Inquiry based learning is great in theory. It’s messy in practice.
Here’s the basic idea. You give kids a goal. Maybe a specific problem to solve, a project to complete, or a question to answer. You expect them to consult various sources, like the webpages, online multimedia, books, encyclopedias, whatever. And in the end, you hope they find something useful.
Webquests are a way to use technology to eliminate some of the guesswork and narrow down an inquiry based lesson. Rather than set kids free to look at anything, which can be overwhelming, a webquest is a small website created by a teacher with a specific task and a specific set of resources necessary to complete that task.
Let’s start by defining what a webquest is, and then we’ll look at where you can find some to use in your classroom.
What Makes a Webquest?
While the term webquest is thrown around a lot by some teachers, it has a very specific origin. Bernie Dodge, a professor from California, coined the term in the 1990’s and explained what exactly a webquest was.
In the traditional definition, a webquest involves a series of connected webpages – an introduction, a task, a process, a set of resources, an evaluation mechanism, and a conclusion.
- The introduction is important because it gets the students excited. It shouldn’t be long, factual, or very informative. It should just grab your attention. Like a good question, a puzzling picture, or a compelling video clip.
- The task is what separates a true webquest from a simple scavenger hunt. In the task section, you tell students what they’re going to be doing, and this task should be inquiry based, problem based, or project based.
- The process is a step by step outline of how students will complete their task. These are instructions, a roadmap for students to follow. Make it specific, and make it easy to follow, or else they’ll get confused.
- The resources separate webquests from simple research projects. Rather than let kids loose to find anything, you need to give them a short list of resources to use. There are millions of web pages; which ones do you want your students to look at? These could be a mix of text, photo, audio, and video resources, but the point is that you need to pare things down to a manageable level.
- The evaluation page tells kids how they will be assessed. Specifically how will they be graded? How do they earn an A, a B, a C? Provide them with a detailed rubric so they know what to do.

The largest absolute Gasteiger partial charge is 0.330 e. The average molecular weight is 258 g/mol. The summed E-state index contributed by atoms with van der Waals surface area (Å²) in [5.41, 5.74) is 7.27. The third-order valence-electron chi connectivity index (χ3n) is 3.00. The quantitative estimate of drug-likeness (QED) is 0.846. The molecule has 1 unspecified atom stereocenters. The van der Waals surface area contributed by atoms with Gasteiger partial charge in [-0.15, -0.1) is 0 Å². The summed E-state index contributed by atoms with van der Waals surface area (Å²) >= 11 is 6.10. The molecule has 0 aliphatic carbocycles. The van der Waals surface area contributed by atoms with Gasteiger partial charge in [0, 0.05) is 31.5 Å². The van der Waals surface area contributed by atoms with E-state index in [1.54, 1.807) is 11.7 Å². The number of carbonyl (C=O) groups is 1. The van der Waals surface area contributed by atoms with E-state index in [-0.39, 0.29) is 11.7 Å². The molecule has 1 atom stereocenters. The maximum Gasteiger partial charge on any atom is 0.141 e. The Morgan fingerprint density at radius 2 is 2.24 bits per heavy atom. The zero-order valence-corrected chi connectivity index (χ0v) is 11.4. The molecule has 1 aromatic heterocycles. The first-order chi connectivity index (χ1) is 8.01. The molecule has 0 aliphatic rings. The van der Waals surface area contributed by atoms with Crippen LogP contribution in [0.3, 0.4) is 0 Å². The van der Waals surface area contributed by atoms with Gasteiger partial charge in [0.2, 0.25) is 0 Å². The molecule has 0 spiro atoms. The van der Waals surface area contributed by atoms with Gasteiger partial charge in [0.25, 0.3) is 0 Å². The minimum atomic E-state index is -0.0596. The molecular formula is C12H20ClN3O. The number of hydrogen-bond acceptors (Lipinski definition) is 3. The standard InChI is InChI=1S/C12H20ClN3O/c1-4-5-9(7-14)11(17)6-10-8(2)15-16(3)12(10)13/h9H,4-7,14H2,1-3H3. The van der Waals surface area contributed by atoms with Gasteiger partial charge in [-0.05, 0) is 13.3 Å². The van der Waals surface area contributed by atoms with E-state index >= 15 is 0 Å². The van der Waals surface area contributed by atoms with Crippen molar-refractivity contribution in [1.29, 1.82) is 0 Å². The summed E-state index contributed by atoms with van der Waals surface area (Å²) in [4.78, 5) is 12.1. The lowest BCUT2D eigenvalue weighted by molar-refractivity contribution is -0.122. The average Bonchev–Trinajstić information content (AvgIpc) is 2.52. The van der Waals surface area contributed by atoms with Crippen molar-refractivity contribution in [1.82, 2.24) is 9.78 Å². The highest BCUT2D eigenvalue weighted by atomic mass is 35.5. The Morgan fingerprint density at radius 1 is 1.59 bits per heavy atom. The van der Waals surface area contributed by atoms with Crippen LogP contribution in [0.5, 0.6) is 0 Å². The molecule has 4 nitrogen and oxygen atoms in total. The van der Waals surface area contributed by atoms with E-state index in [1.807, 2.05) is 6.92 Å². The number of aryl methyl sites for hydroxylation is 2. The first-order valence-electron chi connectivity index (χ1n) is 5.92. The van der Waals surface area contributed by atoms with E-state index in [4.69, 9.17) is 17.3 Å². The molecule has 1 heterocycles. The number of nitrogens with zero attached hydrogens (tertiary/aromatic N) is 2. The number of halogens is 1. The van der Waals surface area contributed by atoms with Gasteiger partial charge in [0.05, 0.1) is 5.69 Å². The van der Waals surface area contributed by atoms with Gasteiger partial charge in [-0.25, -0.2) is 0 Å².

- The conclusion wraps everything up. Give your students something to mull over. What’s the next step they can take to continue their learning? How can they check to make sure have learned something?
You can learn more about what goes into each part of a webquest with this set of articles about webquests. You can also use this rubric from Bernie Dodge to “score” a webquest and determine whether it’s good or not.
So Where Do I Find Them?
There are literally hundreds of thousands of webquests available on the Internet. Many are hosted by big webquest databases, like Questgarden, Zunal, or Teacherweb. Others were created by teachers on services like Google Sites and PBWiki. Still more are self hosted by school districts on their own websites.
With no central repository for webquests, the simplest way to find them is to search on Google. Pick a topic, and then add “webquest” to your query. For example, if you’re an English teacher, you might search for “Shakespeare webquests.” A science teacher might search for “cell webquests” or “volcano webquests.” You get the idea.
The problem with general searches and with the large databases mentioned above is that there are a lot more bad webquests out there than good ones. You’ll have to spend some time sifting through them all to find something useful. There are some curated lists, however, like this list of science webquests. You can also subscribe directly to this RSS feed, which is updated with new, good webquests every week.
And remember, you don’t have to use a webquest exactly as you found it. You can always create your own, modifying existing webquests and adding your own touch to them. In fact, I would suggest that you do this. That way you give your kids exactly the experience you want them to have, rather than the one someone else developed. But browsing other webquests is the perfect way to get inspiration for your own.